Economic growth in the Asia-Pacific region has led to improved living standards and a rising life expectancy, and yet, half a billion people remain undernourished, stated a report by the OECD.
Life expectancy at birth in 22 Asian countries, not including OECD members Australia, Japan, New Zealand and South Korea, was 71.6 years in 2008, up 14 years from 1970, the Organisation for Economic Cooperation and Development said in a report.
This compared with a nine-year increase in the OECD zone, which groups 34 advanced economies.
The infant mortality rate halved in the region since 1980, but, at 30 deaths per 1,000 live births in 2008, it is still six times the OECD rate.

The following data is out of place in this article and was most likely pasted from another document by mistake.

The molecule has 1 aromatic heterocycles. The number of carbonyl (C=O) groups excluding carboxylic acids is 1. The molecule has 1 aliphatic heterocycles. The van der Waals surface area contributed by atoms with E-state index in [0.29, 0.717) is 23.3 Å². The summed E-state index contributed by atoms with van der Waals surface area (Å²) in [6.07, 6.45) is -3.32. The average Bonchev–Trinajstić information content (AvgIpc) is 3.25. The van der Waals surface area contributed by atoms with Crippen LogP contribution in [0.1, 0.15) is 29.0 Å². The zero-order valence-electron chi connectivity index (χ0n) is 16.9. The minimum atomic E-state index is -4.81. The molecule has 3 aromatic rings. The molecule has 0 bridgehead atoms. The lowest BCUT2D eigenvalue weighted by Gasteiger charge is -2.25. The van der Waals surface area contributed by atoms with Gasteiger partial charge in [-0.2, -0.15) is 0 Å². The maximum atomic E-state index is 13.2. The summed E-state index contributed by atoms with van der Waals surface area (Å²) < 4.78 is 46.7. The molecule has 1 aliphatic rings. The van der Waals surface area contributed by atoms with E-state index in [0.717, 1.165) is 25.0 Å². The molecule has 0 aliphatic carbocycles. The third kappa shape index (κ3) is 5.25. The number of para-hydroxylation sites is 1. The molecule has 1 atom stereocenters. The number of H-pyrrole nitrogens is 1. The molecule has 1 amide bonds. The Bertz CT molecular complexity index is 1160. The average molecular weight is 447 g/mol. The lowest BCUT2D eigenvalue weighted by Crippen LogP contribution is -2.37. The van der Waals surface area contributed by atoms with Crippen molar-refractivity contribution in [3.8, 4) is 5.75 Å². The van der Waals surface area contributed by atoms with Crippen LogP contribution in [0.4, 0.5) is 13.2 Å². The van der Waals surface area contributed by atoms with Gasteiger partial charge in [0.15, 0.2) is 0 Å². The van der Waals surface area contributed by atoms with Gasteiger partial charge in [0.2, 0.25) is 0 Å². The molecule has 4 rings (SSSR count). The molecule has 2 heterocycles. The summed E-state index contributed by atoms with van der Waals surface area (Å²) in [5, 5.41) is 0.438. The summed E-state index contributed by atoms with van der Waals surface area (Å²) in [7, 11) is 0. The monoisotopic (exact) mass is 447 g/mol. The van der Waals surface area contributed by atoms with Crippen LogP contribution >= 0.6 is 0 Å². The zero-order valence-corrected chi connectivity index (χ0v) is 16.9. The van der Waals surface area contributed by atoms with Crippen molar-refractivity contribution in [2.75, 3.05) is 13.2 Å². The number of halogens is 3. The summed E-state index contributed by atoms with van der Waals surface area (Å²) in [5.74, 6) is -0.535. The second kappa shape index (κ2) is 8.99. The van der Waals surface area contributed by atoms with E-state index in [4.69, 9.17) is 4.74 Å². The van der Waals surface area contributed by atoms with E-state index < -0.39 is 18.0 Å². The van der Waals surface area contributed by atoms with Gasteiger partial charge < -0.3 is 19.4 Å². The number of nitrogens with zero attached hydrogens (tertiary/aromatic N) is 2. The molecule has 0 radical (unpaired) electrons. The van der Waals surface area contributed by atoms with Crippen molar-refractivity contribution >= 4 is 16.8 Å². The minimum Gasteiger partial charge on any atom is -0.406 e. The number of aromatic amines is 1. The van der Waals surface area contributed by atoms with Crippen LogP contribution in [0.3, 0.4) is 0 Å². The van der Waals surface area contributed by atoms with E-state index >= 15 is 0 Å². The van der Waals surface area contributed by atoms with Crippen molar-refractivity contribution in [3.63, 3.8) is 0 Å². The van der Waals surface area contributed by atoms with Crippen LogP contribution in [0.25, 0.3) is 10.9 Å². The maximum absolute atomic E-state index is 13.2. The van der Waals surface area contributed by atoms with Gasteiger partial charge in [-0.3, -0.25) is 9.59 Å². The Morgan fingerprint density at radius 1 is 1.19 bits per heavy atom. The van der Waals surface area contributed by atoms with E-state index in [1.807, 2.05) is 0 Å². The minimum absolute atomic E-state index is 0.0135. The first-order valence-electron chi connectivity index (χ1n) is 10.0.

Calorie intake has risen from around 2,300 kcal per person per day in 1990 to 2,500 in 2007. But more than half a billion people -- 16 percent of the total population in the region -- remain undernourished, the report said.
Asian economies spend just over 500 dollars per person per year on health, against over 3,000 dollars in OECD countries. This amounts to over four percent of GDP in Asia, against nine percent.